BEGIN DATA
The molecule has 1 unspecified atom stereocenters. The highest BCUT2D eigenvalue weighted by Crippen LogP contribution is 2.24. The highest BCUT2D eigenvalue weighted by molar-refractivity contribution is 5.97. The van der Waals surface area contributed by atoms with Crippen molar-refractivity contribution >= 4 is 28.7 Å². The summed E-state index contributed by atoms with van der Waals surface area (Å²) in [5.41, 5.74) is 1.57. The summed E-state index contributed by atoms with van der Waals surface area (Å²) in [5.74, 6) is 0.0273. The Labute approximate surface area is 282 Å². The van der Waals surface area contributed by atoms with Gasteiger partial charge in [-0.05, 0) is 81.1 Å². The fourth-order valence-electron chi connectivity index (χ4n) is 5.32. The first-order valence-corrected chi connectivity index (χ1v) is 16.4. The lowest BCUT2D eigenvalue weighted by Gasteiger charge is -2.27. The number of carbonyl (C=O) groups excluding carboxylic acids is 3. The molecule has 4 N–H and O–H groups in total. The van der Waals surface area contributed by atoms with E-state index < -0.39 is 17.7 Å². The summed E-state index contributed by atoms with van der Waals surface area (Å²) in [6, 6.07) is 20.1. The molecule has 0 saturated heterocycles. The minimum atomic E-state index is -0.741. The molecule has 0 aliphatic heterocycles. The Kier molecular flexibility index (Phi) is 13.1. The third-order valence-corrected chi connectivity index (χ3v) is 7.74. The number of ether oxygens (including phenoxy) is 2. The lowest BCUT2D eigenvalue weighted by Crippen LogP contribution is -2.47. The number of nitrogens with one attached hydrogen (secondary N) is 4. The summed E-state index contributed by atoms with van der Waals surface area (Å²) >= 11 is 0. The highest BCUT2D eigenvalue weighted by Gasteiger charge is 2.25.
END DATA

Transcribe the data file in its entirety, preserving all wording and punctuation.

The molecule has 1 unspecified atom stereocenters. The highest BCUT2D eigenvalue weighted by Crippen LogP contribution is 2.24. The highest BCUT2D eigenvalue weighted by molar-refractivity contribution is 5.97. The van der Waals surface area contributed by atoms with Crippen molar-refractivity contribution >= 4 is 28.7 Å². The summed E-state index contributed by atoms with van der Waals surface area (Å²) in [5.41, 5.74) is 1.57. The summed E-state index contributed by atoms with van der Waals surface area (Å²) in [5.74, 6) is 0.0273. The Labute approximate surface area is 282 Å². The van der Waals surface area contributed by atoms with Gasteiger partial charge in [-0.05, 0) is 81.1 Å². The fourth-order valence-electron chi connectivity index (χ4n) is 5.32. The first-order valence-corrected chi connectivity index (χ1v) is 16.4. The lowest BCUT2D eigenvalue weighted by Gasteiger charge is -2.27. The number of carbonyl (C=O) groups excluding carboxylic acids is 3. The molecule has 4 N–H and O–H groups in total. The van der Waals surface area contributed by atoms with E-state index < -0.39 is 17.7 Å². The summed E-state index contributed by atoms with van der Waals surface area (Å²) in [6, 6.07) is 20.1. The molecule has 0 saturated heterocycles. The minimum atomic E-state index is -0.741. The molecule has 0 aliphatic heterocycles. The Kier molecular flexibility index (Phi) is 13.1. The third-order valence-corrected chi connectivity index (χ3v) is 7.74. The number of ether oxygens (including phenoxy) is 2. The lowest BCUT2D eigenvalue weighted by Crippen LogP contribution is -2.47. The number of nitrogens with one attached hydrogen (secondary N) is 4. The summed E-state index contributed by atoms with van der Waals surface area (Å²) >= 11 is 0. The highest BCUT2D eigenvalue weighted by Gasteiger charge is 2.25.